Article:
WASHINGTON (AP) -- Though the United Methodist Church has lost members and influence nationwide over recent decades, the Bush era is a ''Methodist moment'' in the nation's capital, a conservative religious caucus says.
George W. Bush, a convert to the denomination, is the first Methodist president since William McKinley, and First Lady Laura Bush, Vice President Dick Cheney and wife Lynne are Methodists as well, the conservative Institute on Religion and Democracy notes.
Other ranking Methodists include White House Chief of Staff Andrew Card (whose wife Kathleene is a Methodist minister), Commerce Secretary Don Evans, Transportation Secretary Norman Mineta and Republican National Committee chairman (and Virginia Gov.) James Gilmore. In the new Congress, the total of Methodists has increased from 59 to 65.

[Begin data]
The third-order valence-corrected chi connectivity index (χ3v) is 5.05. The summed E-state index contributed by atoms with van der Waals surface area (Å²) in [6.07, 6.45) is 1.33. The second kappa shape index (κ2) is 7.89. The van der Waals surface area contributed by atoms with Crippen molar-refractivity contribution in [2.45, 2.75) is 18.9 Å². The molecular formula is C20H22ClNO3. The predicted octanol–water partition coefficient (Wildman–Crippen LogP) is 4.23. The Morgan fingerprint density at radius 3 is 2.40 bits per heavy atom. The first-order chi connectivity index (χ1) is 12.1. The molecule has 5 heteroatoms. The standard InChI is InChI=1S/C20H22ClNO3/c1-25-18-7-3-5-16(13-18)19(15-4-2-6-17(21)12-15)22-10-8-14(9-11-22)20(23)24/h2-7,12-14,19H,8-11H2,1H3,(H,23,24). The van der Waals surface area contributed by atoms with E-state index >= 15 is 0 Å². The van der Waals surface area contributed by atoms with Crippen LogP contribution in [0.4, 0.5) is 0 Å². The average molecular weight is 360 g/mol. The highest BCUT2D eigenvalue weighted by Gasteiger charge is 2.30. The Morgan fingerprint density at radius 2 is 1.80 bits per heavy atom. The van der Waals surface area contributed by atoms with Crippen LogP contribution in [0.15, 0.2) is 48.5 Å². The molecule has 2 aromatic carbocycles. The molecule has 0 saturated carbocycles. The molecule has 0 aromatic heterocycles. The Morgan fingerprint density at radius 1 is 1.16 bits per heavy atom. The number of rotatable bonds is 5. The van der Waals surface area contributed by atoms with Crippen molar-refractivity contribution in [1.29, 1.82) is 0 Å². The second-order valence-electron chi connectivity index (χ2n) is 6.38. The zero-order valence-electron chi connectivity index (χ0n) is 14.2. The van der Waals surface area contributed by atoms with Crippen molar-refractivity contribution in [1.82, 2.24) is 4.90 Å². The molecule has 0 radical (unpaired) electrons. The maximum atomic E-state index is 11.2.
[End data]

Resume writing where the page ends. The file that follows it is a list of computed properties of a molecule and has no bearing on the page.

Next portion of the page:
Meanwhile, the conservative caucus says, ''the United Methodist Board of Church and Society is the largest church lobby office in Washington and is very liberal politically.''
The board's head, Jim Winkler, has written Bush assailing the cutoff of funds to international organizations that promote abortions. The Methodist board provides support to lobbies that favor abortion choice, civil rights and gun limits.
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